Organic Fertilizers? - The Planted Tank Forum
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post #1 of 27 (permalink) Old 03-21-2007, 01:06 AM Thread Starter
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Organic Fertilizers?

I was wondering if there is a source of organic fertilizers for planted tanks. Anybody out there using or know of any sources that could be used as a substitute to the standard crystalized forms that are more commonly available?

Paul

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post #2 of 27 (permalink) Old 03-21-2007, 01:07 AM
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rabbit poo for root fertilizer

One month in.
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post #3 of 27 (permalink) Old 03-21-2007, 01:36 AM
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i'd stay away from the poo. I'd be worry about e. coli not for the fish but you.


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post #4 of 27 (permalink) Old 03-21-2007, 01:39 AM
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Organic fertilizers are going to have the problem that many of them are going to require an ammonia cycle. This would be the case with most anything that is going to add nitrates.
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post #5 of 27 (permalink) Old 03-21-2007, 01:39 AM
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there is no organic form of potassium, its a metal... only nitrate and phosphate.


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post #6 of 27 (permalink) Old 03-21-2007, 01:40 AM
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Actually potassium sulfate is a mineral that is mined naturally in Utah.
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post #7 of 27 (permalink) Old 03-21-2007, 01:44 AM
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"there is no organic form of potassium"

lol... so, none of plants growing in the wild are organic?

we use wood ashes for potassium suplemention in organic terrestrial gardening.
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post #8 of 27 (permalink) Old 03-21-2007, 03:54 AM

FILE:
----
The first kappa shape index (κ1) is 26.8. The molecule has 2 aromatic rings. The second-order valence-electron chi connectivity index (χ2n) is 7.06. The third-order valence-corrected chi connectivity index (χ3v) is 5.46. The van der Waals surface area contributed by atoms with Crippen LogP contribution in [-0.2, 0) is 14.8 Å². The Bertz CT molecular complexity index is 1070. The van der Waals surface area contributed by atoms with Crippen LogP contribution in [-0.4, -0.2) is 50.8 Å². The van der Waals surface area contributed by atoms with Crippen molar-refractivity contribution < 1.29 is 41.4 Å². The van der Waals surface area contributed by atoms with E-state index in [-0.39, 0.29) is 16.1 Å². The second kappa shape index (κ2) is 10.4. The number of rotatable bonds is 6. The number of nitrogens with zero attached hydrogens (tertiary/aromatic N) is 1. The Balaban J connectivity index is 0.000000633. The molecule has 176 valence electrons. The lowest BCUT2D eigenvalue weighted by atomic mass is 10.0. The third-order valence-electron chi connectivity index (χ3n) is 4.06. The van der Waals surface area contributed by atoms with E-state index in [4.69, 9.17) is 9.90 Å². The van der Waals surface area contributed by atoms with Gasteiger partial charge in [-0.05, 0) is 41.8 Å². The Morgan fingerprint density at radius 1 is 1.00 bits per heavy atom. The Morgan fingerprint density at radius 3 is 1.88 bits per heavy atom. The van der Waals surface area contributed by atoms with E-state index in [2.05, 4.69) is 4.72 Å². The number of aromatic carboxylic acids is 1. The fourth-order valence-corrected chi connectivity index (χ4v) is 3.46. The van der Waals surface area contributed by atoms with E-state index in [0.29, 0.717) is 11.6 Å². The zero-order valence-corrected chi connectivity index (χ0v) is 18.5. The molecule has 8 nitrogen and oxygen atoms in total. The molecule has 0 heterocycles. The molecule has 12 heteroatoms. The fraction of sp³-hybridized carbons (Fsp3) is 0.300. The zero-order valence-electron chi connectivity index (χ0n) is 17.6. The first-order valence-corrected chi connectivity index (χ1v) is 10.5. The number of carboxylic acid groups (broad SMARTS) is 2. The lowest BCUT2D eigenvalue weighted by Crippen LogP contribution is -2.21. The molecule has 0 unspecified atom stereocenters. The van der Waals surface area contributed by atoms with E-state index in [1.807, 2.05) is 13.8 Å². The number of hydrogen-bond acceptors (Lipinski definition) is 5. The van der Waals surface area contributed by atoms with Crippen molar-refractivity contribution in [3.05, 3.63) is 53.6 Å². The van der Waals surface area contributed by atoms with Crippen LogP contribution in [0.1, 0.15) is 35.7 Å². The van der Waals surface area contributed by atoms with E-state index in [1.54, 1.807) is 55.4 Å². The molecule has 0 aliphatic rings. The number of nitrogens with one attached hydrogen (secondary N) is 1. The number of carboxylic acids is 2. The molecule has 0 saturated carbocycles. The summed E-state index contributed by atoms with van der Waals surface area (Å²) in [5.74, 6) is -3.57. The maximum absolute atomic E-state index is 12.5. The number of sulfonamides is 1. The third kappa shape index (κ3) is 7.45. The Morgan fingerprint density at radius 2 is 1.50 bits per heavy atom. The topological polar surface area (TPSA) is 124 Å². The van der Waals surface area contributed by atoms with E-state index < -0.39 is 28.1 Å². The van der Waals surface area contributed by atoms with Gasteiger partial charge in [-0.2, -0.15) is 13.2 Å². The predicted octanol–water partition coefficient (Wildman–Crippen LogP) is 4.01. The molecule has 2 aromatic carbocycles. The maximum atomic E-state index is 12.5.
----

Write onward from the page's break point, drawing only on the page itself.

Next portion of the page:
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Organic has a lot of meanings. What exactly do you mean? An animal or plant byproduct?

Why organic anyway? Hard to measure, impurities, etc.

Macclellan, perhaps he means a source of once living byproduct that contains mostly K? Not likely, K is highly reactive and is only naturally found bound to another element(s).

In college....so no aquariums for a while.....
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post #9 of 27 (permalink) Old 03-21-2007, 09:29 AM
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Quote:
Originally Posted by Rex Grigg View Post
Actually potassium sulfate is a mineral that is mined naturally in Utah.
Ya mean stuff that comes out the ground is naturaal?

Organic aquarium ferts is a bit an odd thing.
It's the organic fractions that harm the aquatic ecosystems in many cases, NH4 and organic loading.......at least our tanks.

We use NO3 in the inorganic forms as well as PO4 to avoid algae blooms and fish toxicity to remove the organic fractions through rapid oxidation by the plant's and rapid uptake of NH4 produce by fish waste.

So yes, the tank is very organic, you might consider certified organic fish food as well if you believe this to be an issue. Organic free range worms Rex?

You know you cain't sez no!

Other methods such as a non CO2 plant tanks uses soil in some cases and fish waste to supply the tank, that might be more your tune.
You can use organic ferts, but you need to mineralize them good, boiling for 10 min or soaking for 2-3 weeks in shallow tray of water will leech the NH4 out.

But if you claim to be doing this for organic reasons, you need to make sure the fish waste/food sources are also organic. Non CO2 also provides non water changes, so you use less water as well.

There are trade offs associated with the various methods, but that's up to you and your goals there.

All in all, it can be done pretty easily, but you will end up using the non CO2 method, not a CO2 enriched method, as that goes directly against the concept................

Regards,
Tom Barr



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post #10 of 27 (permalink) Old 09-16-2016, 12:46 PM
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For organic fertilizer I use whole tea leaves that are fed to grindal worms (small white worms). The variety I have are aquatic and live in the substrate so often I will add both the leaves and the worms.
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post #11 of 27 (permalink) Old 09-16-2016, 05:20 PM
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The principal element in the low tech natural or organic tank is simply high quality fish food. With a sufficient bio-load, uneaten fish food, along with fish and plant waste can sustain plants with little or no chemical additives (although the infrequent addition of trace elements is admittedly beneficial). This is evidenced by the Walstad and Walstad inspired methods.

Now in the absence of CO2 injection, high ferts, and bright light, some plants will either not do well or not grow at all. This seems especially true of many of the 'carpet' plants that typically grow in shallow, nutrient rich waters.

IMO, there are some important factors for low tech natural...